That’s the other, far less indulgent reason for highlighting the Jaguars. Earlier this week, the S.League announced that Tanjong Pagar would sit out next season as the competition is downsized from 12 to 10 teams. Woodlands Wellington and Hougang United will also merge, a bewildering decision that in terms of heritage, size and geography makes about as much sense as Everton merging with Stoke.
But needs must. The S.League is dying.
Sugar coating at this stage serves no purpose. The flat-lining local football industry doesn’t need the whimsy of Mary Poppins, but a spoonful of Alan Sugar. Too many stakeholders have for too long stood around the S.League’s hospital bed, pretending not to hear the slowing heart rate beeps, as if waiting for a minister to come in and turn the machine off.
Dwindling crowd figures were downplayed, glossed over or unreported. Public and private interest dwindled. Potential sponsors ran for the hills. Recruiting scouts saw their nets cut as the foreign talent pool dried up. Whatever hardcore support remained was practically lifted wholesale and dropped into the Jalan Besar Stadium beneath a banner marked “Lions XII”, leaving behind the charred remains of a football competition and that old, irritating elephant in the room.
Hard truths for hard times
Singapore just cannot attract its dominant race to play its most dominant sport.
The Chinese make up more than 74 per cent of the resident population and yet in the latest Singapore squad, Gabriel Quak is the only Chinese representative. If the majority will not play, they are less likely to watch, advertise or care. How many professional football leagues elsewhere could be sustained by just over 20 per cent of their resident population?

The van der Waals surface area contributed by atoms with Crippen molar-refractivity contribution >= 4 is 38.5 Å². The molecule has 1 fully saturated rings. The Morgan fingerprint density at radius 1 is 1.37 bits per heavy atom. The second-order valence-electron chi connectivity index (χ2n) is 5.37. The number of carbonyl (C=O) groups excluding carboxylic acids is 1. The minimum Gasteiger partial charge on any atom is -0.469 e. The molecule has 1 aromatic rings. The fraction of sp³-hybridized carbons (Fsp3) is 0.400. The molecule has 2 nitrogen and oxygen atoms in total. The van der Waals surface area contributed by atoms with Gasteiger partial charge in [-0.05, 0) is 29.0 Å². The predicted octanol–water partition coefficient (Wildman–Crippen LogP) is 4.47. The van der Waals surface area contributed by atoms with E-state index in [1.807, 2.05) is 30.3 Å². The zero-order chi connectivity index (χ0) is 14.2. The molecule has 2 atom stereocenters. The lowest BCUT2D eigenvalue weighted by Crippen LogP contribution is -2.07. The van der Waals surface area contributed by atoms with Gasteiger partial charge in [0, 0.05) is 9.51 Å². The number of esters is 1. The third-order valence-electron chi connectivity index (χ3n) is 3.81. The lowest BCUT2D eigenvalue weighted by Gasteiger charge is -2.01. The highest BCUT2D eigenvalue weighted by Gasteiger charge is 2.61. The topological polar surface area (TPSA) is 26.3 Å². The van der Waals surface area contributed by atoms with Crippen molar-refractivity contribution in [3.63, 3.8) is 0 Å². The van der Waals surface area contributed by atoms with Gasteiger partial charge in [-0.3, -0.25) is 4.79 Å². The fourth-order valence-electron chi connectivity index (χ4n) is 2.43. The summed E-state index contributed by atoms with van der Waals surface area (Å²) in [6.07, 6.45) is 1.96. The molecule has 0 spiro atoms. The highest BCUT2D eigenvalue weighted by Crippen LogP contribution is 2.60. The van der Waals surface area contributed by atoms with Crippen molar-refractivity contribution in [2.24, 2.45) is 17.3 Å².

The answer to the S.League’s malaise is easy, but who fancies walking on sharpened eggshells to address such a culturally sensitive minefield? Besides, does the demand even exist in the first place? Few are banging down the door to change a nation’s hitherto successful, pragmatism-first approach to a child’s education and career choices.
From top to bottom and back up again, there is little compelling evidence of a collective desire to create a deep-rooted sporting culture, particularly when it can be so readily imported in palatable, bite-sized packages like the Formula 1, the WTA Masters and the odd Brazilian football exhibition. Is it something Singapore particularly covets? In the words of Michael Corleone, we need more lawyers.
So the embattled S.League becomes what it was perhaps always destined to be, a cultural and economic dead weight, with beleaguered officials introducing reforms with all the conviction of deckchair handlers on the Titanic. A club drops out, two more are merged, some age restrictions are introduced and a handful of footballers must find new employers.
But these are minor surgeries at a time when the majority obviously needs a change of heart, a change of mindset. Even if the sudden intervention temporarily stems the bleeding, the S.League is still fighting for its life.
All Photos: Weixiang Lim/FourFourTwo
Neil Humphreys is the best-selling author of football novels Match Fixer and Premier Leech, which was the FourFourTwo Football Novel of the Year. You can find his website right here.